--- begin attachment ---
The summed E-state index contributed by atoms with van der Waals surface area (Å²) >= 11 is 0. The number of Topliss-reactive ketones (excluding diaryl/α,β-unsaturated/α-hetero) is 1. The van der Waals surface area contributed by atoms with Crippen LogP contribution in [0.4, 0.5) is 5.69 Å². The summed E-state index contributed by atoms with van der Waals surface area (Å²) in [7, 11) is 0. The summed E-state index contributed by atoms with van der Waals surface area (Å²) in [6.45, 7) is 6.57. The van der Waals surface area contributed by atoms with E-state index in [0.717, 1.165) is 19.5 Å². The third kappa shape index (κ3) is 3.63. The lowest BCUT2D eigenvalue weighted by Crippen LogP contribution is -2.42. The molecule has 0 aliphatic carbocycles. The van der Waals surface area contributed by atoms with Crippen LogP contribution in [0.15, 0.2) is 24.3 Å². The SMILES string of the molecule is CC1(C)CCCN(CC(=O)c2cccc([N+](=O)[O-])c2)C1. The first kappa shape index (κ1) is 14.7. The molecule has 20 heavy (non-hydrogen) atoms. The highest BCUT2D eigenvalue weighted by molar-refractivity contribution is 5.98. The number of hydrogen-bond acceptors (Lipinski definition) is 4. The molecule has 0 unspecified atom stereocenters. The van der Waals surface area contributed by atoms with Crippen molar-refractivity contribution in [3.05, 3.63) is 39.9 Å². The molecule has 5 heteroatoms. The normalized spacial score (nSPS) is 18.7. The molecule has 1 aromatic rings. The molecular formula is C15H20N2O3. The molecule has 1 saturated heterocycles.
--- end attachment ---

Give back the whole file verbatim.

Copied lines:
The summed E-state index contributed by atoms with van der Waals surface area (Å²) >= 11 is 0. The number of Topliss-reactive ketones (excluding diaryl/α,β-unsaturated/α-hetero) is 1. The van der Waals surface area contributed by atoms with Crippen LogP contribution in [0.4, 0.5) is 5.69 Å². The summed E-state index contributed by atoms with van der Waals surface area (Å²) in [7, 11) is 0. The summed E-state index contributed by atoms with van der Waals surface area (Å²) in [6.45, 7) is 6.57. The van der Waals surface area contributed by atoms with E-state index in [0.717, 1.165) is 19.5 Å². The third kappa shape index (κ3) is 3.63. The lowest BCUT2D eigenvalue weighted by Crippen LogP contribution is -2.42. The molecule has 0 aliphatic carbocycles. The van der Waals surface area contributed by atoms with Crippen LogP contribution in [0.15, 0.2) is 24.3 Å². The SMILES string of the molecule is CC1(C)CCCN(CC(=O)c2cccc([N+](=O)[O-])c2)C1. The first kappa shape index (κ1) is 14.7. The molecule has 20 heavy (non-hydrogen) atoms. The highest BCUT2D eigenvalue weighted by molar-refractivity contribution is 5.98. The number of hydrogen-bond acceptors (Lipinski definition) is 4. The molecule has 0 unspecified atom stereocenters. The van der Waals surface area contributed by atoms with Crippen molar-refractivity contribution in [3.05, 3.63) is 39.9 Å². The molecule has 5 heteroatoms. The normalized spacial score (nSPS) is 18.7. The molecule has 1 aromatic rings. The molecular formula is C15H20N2O3. The molecule has 1 saturated heterocycles.